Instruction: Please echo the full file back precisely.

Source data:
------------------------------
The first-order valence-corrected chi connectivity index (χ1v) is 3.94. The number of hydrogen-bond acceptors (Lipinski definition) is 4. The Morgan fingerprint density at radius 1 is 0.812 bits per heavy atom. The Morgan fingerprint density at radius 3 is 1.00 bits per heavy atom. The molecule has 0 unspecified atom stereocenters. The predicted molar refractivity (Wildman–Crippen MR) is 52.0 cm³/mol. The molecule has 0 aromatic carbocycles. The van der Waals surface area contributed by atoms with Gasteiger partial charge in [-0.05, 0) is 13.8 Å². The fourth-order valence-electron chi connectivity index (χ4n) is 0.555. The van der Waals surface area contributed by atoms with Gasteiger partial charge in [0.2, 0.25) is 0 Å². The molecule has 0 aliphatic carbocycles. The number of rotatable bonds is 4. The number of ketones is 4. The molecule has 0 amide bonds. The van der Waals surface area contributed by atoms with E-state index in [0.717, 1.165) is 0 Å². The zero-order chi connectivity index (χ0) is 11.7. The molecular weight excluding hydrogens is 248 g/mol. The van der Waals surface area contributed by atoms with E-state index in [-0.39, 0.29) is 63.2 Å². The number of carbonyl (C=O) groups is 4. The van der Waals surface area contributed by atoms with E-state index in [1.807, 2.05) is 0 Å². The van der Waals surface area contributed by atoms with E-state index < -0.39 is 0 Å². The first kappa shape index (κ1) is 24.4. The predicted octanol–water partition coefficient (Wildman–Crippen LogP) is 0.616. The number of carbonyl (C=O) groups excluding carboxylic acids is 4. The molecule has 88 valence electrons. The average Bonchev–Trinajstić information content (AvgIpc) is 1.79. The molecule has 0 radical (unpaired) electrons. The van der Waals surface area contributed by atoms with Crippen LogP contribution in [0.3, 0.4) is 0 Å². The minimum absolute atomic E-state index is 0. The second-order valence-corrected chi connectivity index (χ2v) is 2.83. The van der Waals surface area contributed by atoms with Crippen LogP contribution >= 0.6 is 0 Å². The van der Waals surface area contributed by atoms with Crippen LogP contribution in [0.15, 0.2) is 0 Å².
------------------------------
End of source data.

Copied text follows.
The first-order valence-corrected chi connectivity index (χ1v) is 3.94. The number of hydrogen-bond acceptors (Lipinski definition) is 4. The Morgan fingerprint density at radius 1 is 0.812 bits per heavy atom. The Morgan fingerprint density at radius 3 is 1.00 bits per heavy atom. The molecule has 0 unspecified atom stereocenters. The predicted molar refractivity (Wildman–Crippen MR) is 52.0 cm³/mol. The molecule has 0 aromatic carbocycles. The van der Waals surface area contributed by atoms with Gasteiger partial charge in [-0.05, 0) is 13.8 Å². The fourth-order valence-electron chi connectivity index (χ4n) is 0.555. The van der Waals surface area contributed by atoms with Gasteiger partial charge in [0.2, 0.25) is 0 Å². The molecule has 0 aliphatic carbocycles. The number of rotatable bonds is 4. The number of ketones is 4. The molecule has 0 amide bonds. The van der Waals surface area contributed by atoms with E-state index in [0.717, 1.165) is 0 Å². The zero-order chi connectivity index (χ0) is 11.7. The molecular weight excluding hydrogens is 248 g/mol. The van der Waals surface area contributed by atoms with E-state index in [-0.39, 0.29) is 63.2 Å². The number of carbonyl (C=O) groups is 4. The van der Waals surface area contributed by atoms with E-state index in [1.807, 2.05) is 0 Å². The van der Waals surface area contributed by atoms with E-state index < -0.39 is 0 Å². The first kappa shape index (κ1) is 24.4. The predicted octanol–water partition coefficient (Wildman–Crippen LogP) is 0.616. The number of carbonyl (C=O) groups excluding carboxylic acids is 4. The molecule has 88 valence electrons. The average Bonchev–Trinajstić information content (AvgIpc) is 1.79. The molecule has 0 radical (unpaired) electrons. The van der Waals surface area contributed by atoms with Crippen LogP contribution in [0.3, 0.4) is 0 Å². The minimum absolute atomic E-state index is 0. The second-order valence-corrected chi connectivity index (χ2v) is 2.83. The van der Waals surface area contributed by atoms with Crippen LogP contribution >= 0.6 is 0 Å². The van der Waals surface area contributed by atoms with Crippen LogP contribution in [0.15, 0.2) is 0 Å².